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The Toolbox is a free software application intended to be used by governments, chemical industry and other stakeholders in filling gaps in (eco)toxicity data needed for assessing the hazards of chemicals. The Toolbox incorporates information and tools from various sources into a logical workflow.
This page summarises the goals of the workshop on metals specificities in environmental risk assessment, and also contains presentations made by speakers.
The OECD Guidelines for the testing of chemicals are a collection of the most relevant internationally agreed testing methods used by governments, industry and independent laboratories to assess the safety of chemical products.
This report aims to help Eastern Europe, Caucasus and Central Asia (EECCA) environmental administrations to harness the potential benefits of on-going public finance reforms in the region.
Argentina has joined the OECD system for the Mutual Acceptance of Data (MAD) in the Assessment of Chemicals. Through MAD, Argentina’s non-clinical safety data related to the protection of human health and the environment must be accepted by OECD and other adhering countries.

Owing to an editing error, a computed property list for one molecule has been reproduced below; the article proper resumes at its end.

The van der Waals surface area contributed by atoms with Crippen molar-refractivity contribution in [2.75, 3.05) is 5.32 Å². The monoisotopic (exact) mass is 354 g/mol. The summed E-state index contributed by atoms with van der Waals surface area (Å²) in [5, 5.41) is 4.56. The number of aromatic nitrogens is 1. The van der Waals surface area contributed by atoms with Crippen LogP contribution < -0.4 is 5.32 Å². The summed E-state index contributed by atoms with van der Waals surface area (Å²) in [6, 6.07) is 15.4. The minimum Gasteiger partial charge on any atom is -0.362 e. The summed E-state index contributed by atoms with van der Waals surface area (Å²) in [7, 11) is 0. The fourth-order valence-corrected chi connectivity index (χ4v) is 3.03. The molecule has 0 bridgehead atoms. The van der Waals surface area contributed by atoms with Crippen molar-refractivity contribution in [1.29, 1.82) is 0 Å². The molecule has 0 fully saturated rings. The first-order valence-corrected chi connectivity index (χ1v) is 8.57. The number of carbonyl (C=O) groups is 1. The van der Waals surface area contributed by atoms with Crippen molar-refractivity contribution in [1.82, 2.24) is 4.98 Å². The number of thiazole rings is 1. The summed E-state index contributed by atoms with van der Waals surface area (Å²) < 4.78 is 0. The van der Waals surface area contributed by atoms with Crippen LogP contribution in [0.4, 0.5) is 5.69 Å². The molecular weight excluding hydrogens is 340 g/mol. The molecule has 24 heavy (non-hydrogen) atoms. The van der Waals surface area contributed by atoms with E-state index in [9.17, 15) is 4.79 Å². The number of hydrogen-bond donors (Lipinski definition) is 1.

This report looks specifically at the full array of public policies promoting investment in the renewable energy sector, and discusses their impact on plant entry into the market, with the support of case studies focusing on Germany, the U.S.A. and Australia.
This case study intends to illustrate this concept for the short chain methacrylates,originally composed of four chemicals, for the bioaccumulation endpoint. The OECD QSAR Toolbox identified about 160 chemicals potentially falling within the applicability domain of the original category, and the hypothesis tested in this case study is the possibility to predict the bioaccumulation potential for untested members of the category. The
This Working Paper analyses set of tools targeted to screen climate change risks and focuses on the need to consider the experiences of users as well as developers, and to investigate the extent to which tools are meeting user needs.
The Pesticide Programme of the OECD looks to help governments co-operate in assessing and reducing the risks of agricultural pesticides. The OECD encourages governments to share the work of pesticide registration and develops tools to monitor and minimise pesticide risk to health and the environment.